Temple Marketing Advice

In my “real” life, I provide marketing and strategic planning for
technology companies.  Here are some ideas and suggestions, based on my
professional experience, that I believe may also improve our ability to
market our temples.
You have to sell what the customer wants to buy

Many families thinking about joining a congregation are not focused on
lifelong Jewish education or finding a comfortable spiritual home.  They
are focused on car pools, how often they must schlep their children to
religious school, and the near term costs of joining a synagogue.  Stage 1
of your marketing efforts has to be: Get them to know you exist.  During
this stage, you need to sell to people on their ground, and not ask them to
move to your home turf.  After you get them in the door can you start to
sell the other values that you bring.  But your initial focus has to appeal
to people based on what they are looking to buy – not based on what you are
trying to sell.
Don’t sell to yourself (e.g. you are not the buyer)

This suggestion is almost identical to the first one.  Be careful about
advertising and publicizing your congregation based on what appeals to
you.  You are already a member.  If you are volunteering to help with
marketing, you are probably already a happy, engaged member.  You have
found the value of joining a jewish community, and you have probably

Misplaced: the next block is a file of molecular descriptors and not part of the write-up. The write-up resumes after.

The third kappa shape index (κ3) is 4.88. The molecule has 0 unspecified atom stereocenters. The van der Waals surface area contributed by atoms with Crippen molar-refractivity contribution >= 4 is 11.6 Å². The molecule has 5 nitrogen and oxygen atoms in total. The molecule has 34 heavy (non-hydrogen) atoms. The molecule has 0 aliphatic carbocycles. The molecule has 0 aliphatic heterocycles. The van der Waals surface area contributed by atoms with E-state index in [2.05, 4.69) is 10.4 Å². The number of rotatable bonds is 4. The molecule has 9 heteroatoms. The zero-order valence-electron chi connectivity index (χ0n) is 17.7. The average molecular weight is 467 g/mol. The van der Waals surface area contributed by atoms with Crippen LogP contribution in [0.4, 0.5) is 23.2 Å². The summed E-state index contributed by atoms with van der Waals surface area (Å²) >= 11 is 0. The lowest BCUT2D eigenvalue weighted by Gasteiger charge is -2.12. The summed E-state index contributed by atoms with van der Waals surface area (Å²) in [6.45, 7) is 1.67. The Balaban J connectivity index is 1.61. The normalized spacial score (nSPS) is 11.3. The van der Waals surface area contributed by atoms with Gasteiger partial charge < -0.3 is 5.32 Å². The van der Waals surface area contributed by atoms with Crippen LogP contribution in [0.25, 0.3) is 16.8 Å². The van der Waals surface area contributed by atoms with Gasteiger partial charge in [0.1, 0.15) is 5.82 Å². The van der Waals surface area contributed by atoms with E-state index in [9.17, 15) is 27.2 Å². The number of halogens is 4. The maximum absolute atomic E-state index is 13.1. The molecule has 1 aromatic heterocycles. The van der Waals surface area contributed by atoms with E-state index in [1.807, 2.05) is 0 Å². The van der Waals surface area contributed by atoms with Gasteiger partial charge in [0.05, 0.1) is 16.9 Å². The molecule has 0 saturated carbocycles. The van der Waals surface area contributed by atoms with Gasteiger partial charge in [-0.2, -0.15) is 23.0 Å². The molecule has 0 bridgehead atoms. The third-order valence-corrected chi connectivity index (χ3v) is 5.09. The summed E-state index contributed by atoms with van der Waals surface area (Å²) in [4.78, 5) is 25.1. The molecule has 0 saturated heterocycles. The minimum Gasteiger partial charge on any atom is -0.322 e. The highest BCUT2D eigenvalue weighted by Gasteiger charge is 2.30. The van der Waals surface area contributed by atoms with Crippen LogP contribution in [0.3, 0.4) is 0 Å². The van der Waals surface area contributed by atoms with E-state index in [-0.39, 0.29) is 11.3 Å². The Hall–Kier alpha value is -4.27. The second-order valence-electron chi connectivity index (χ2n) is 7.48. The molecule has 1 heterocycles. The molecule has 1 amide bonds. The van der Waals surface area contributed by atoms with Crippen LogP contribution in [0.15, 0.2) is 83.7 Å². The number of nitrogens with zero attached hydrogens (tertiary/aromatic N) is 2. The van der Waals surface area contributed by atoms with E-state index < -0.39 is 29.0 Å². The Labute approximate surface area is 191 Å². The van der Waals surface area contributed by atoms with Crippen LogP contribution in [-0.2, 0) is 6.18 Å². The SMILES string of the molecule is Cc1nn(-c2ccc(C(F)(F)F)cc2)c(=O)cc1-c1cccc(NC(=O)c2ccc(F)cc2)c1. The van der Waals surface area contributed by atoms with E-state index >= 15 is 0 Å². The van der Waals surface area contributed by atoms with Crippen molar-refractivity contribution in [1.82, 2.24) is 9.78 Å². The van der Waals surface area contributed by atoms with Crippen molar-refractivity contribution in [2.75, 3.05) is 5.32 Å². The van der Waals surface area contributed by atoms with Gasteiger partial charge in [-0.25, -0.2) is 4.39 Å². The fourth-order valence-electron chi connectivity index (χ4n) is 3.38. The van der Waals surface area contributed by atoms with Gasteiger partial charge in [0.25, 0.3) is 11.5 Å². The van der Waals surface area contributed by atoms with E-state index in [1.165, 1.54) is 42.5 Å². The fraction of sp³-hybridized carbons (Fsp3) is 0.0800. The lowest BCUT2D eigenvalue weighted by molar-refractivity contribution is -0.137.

re-awakened certain charitable or spiritual feelings you may have forgotten
that you had.  But your potential buyers are probably not at the same
place.  Assuming most new members were previously unaffiliated, they
haven’t yet discovered the joys that comes from being part of your temple
family.  So if an advertisement touches your heart strings, it may very
well not mean much to the potential member.  You are not the target
audience.
Life is moving to the web – get on-board

These days, anyone searching to join a temple is almost certainly going to
their favorite search engine and typing something like “[your town] jewish
temple” or “[your county] synagogue judaism”.  You need to focus on
creating a web page that draws in these prospects, and results in a high
number of people taking the next step (which is usually requesting
membership information or asking to be called about membership).  I
strongly recommend the web site www.hubspot.com (and their great, free tool
www.websitegrader.com) to help you optimize the web experience that these
prospects encounter when they find you.  And if you haven’t done so
already, you should set up your page to use Google
Analytics<https://www.google.com/analytics>,
a free service available from Google to help you analyze your web traffic.

If you have an advertising budget, you should spend your money on website
optimization, making sure that you have the best possible home page with a
clear call-to-action for prospective members.  Pretend your just moved in
to the area and found your web site via a Google search.  How many clicks
would it take to learn about the temple and obtain information about
applying for membership?  Is your current web site optimized for existing
members (e.g. multiple photos of the children leading services; lists of
upcoming committee meetings) or prospective new members?


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